That brings us nicely onto the next section…

Germanium vs. Silicon

Most fuzz pedals use germanium or silicon transistors. This is something that is debated often, with guitarists curious as to which is better. As with most gear, it’s totally subjective and down to what you prefer, but we’re going to try and compare the two. After reading this, we hope you’ll feel confident about their differences and be more informed when buying a fuzz pedal for yourself.

The earliest fuzz pedals used germanium transistors, which is why there is a strong a sense of nostalgia for these with old-school purists. Germanium Fuzz boxes tend to produce a warmer and more-rounded tone with a strong mid-range, and are generally more reactive to picking dynamics and playing style.

Their tone is comparable with the early inspirations for the effect, producing a similar sound to a cranked faulty/old amp. Germanium fuzzes also react well to the volume pot on your guitar, with the level of hair reducing when rolling the control down.

There are a few cons with germanium transistors though. For example, they react to changes in temperature which affects their sound, so playing in a hot room or studio will make the pedal behave differently than playing an outside gig in winter. Many believe they actually sound better in the cold, but we’re not going to suggest putting yours in the fridge! They also store electrical charges, so there is generally a lack of consistency and they can sound different from day to day.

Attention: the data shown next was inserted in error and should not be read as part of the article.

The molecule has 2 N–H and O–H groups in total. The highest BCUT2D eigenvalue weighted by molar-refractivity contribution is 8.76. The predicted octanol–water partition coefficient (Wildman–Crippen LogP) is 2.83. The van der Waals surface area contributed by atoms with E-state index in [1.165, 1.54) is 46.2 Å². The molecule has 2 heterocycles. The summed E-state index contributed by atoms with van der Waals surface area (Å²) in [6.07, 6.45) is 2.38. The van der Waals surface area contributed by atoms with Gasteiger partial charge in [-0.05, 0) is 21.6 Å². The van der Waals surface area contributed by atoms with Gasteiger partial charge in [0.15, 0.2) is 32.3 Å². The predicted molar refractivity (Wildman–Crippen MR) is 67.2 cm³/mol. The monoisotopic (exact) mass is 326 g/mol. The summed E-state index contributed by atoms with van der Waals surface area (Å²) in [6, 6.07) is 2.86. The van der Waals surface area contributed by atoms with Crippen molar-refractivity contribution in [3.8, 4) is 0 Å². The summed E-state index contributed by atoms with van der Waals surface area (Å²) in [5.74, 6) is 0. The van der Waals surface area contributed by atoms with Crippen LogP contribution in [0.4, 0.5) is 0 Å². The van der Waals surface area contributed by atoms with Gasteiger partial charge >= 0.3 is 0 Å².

Silicon transistors were developed to be a more practical alternative to germanium, offering more reliability and consistency. Simpler to produce, silicon pedals are generally cheaper and deliver a brighter sound with more presence and top-end – allowing players to cut through busy mixes and get heard.

They also produce higher amounts of gain, giving you a more “in-your-face” tone with plenty of saturation. Unlike germanium, when rolling down your guitar’s volume pot the fuzz tone will remain and only the volume will drop. These days, most makers of fuzz pedals will use silicon transistors because of their availability and consistency.

DOD Carcosa on Andertons T.V.

The Big Hitters

We have already discussed the original Maestro FZ-1 Fuzz Tone and the old-school Fuzz Face pedals, but what are the other renowned fuzz pedals out there?

This hugely popular pedal designed by Electro Harmonix was first made available in 1969. Intended to give amazing sustain to guitar players, this famous pedal became popular for its affordability and for offering a huge range of thicker bass-heavy fuzz tones. Its versatile tone (EQ) knob as well as the sustain control made it a more tweakable pedal compared to its predecessors. The pedal was and still is popular with bass players too, and the company have made dedicated versions for bassists.

The NYC Big Muff pedal was used by many players in the 70s, most notably by David Gilmour on the Pink Floyd albums Animals and The Wall. The renaissance the pedal had in the 90s was due to bands like The Smashing Pumpkins and Dinosaur Jr, who used the pedal to achieve huge sonic walls-of-sound. The Pumpkins’ 1993 album Siamese Dream used the pedal as the foundation for their guitar sound, layering multiple rhythm tracks for an amazingly thick and saturated tone. Check out their songs “Cherub Rock” and “Today”, you’ll be amazed by the guitar sound!

There have been many iterations of this design, with many separate companies imitating the circuit or making modified clones – including Thorpy and Wren & Cuff. The most common NYC version is immediately recognisable to gearheads, but the Green Russian Sovtek Big Muff is a rare and highly desirable model.